They say that music is what keeps us alive, but for a bunch of really clever people it is just another way in which they make things a whole lot better. Mixing technology with music isn’t usually anybody’s first port of call, but at Break.Make.Create in Cape Town last weekend it’s exactly what they aimed to do.
The hardware hackathon tasked teams with creating musical prototypes that deconstruct, or reconstruct, the way we experience music. “Make a beat, break a beat, make an instrument or create a new genre, it’s a blurring of the lines between sharps and flats, zeros and ones,” Hellocomputer, the company behind Break.Make.Create (and also Joburg’s famous Tweeting badger), explained.
There was real money on the line too – the most inventive musical project could win up to R10 000 for its trouble.
Here are some of the winning musical hacks:
The Sound and the Fury
Take one part video game, three parts musical instruments and a healthy dose of ambition, and you end up with a video game where you have to fight of enemies by making sweet music in their faces. “In a world where music is a crime, you must fight the violence of the silence to save the music, and humanity. Your weapons include devastating drums, a killer keyboard and a harrowing harmonica,” they explained. Once you are done, the music you created is stored on an old tape cassette.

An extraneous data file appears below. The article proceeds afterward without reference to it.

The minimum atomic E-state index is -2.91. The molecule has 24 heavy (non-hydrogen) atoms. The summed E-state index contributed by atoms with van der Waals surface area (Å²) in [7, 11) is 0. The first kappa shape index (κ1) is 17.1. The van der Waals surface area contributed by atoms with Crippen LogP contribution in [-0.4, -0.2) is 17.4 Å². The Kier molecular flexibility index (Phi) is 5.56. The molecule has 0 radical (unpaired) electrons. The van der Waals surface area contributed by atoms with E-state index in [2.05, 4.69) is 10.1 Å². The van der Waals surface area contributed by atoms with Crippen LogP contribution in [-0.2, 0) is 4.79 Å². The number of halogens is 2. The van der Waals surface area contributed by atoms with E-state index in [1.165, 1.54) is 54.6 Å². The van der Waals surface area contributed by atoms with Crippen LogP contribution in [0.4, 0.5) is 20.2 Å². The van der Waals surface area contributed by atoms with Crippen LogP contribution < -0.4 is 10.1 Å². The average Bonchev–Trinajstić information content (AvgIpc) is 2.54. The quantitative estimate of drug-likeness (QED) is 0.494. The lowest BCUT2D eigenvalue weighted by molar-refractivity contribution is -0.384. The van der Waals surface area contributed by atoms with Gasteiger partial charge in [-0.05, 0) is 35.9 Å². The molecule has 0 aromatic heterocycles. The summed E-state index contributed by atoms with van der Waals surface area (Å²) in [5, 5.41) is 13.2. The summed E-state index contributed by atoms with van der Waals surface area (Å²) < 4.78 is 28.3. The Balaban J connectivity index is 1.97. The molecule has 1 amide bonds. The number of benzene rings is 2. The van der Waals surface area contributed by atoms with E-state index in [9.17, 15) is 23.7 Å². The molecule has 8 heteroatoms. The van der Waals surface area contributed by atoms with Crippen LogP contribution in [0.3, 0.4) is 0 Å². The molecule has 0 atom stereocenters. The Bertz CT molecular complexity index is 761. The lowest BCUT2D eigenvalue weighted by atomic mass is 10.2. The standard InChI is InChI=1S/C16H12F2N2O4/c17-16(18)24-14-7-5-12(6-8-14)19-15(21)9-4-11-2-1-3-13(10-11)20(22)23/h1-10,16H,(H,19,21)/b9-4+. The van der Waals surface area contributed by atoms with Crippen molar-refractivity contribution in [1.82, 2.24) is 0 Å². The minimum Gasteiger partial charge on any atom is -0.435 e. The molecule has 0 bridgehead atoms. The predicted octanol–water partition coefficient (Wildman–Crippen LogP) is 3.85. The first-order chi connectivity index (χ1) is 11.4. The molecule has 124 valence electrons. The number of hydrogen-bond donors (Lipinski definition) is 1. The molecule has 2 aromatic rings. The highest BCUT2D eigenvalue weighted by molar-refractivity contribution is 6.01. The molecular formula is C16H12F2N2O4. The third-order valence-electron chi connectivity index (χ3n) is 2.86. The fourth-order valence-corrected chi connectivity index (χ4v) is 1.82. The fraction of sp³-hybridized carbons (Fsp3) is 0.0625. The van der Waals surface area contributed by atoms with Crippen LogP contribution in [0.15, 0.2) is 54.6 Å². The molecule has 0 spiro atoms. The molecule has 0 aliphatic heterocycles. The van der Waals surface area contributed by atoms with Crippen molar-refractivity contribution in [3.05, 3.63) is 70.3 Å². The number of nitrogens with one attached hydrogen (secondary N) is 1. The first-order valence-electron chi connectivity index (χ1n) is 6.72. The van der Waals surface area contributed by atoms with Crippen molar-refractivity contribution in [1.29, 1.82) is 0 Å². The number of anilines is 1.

Based in Cape Town, Team Rocket turned one of the most iconic toys in history into a fully-functioning DJ table. By hacking, programming and testing the team took Lego blocks and tuned them to function just as a real DJ table would, complete with wub-wubs (Is that the technical term? – Ed) and everything. According to Hellocomputer, the team built midi switches into Lego blocks that enabled them to layer loops by building Lego sculptures.
Pump Up the Jam
Tune up your takkies! By embedding sneakers with a bunch of wires and sensors, and then incorporating the package with music samples, you get shoes that will let you create your own beats just by moving around. At least, you do if you know what you’re doing. “By simply dancing, the sneakers select from various music samples along with the sound playing from speakers in the sneaker tongue. They can continue to build on the samples by doing a series of dance moves and sneaker taps, until they’ve created their very own jam.”
How cool would it be if you heard music every time you stepped out in the pouring rain? Well, that is exactly with the purpose of the 8 bit Umbrella. Created by Alice Zappe and Julia Lager, “inside the umbrella they fitted 12 piezoelectric sensors connected to an Arduino microcontroller, which notes when each sensor is struck by a raindrop. As the raindrops strike the different sensors, they generate different bleepy sounds to create a lo-fi 8-bit symphony,” The Creators Project wrote.
While the name of this hack is a bit of a mouth full, it uses one of the most weirdest interesting instruments out there. The theremin is a musical instrument that makes use of two antennas and frequencies, which creates its eerie sounds. The ThereminKaraokeSystem uses the MusixMatch API to find lyrics and subtitles, and then ‘sings’ them by theremin-controlled VoiceSynthesis.
[Source – Hellocomputer]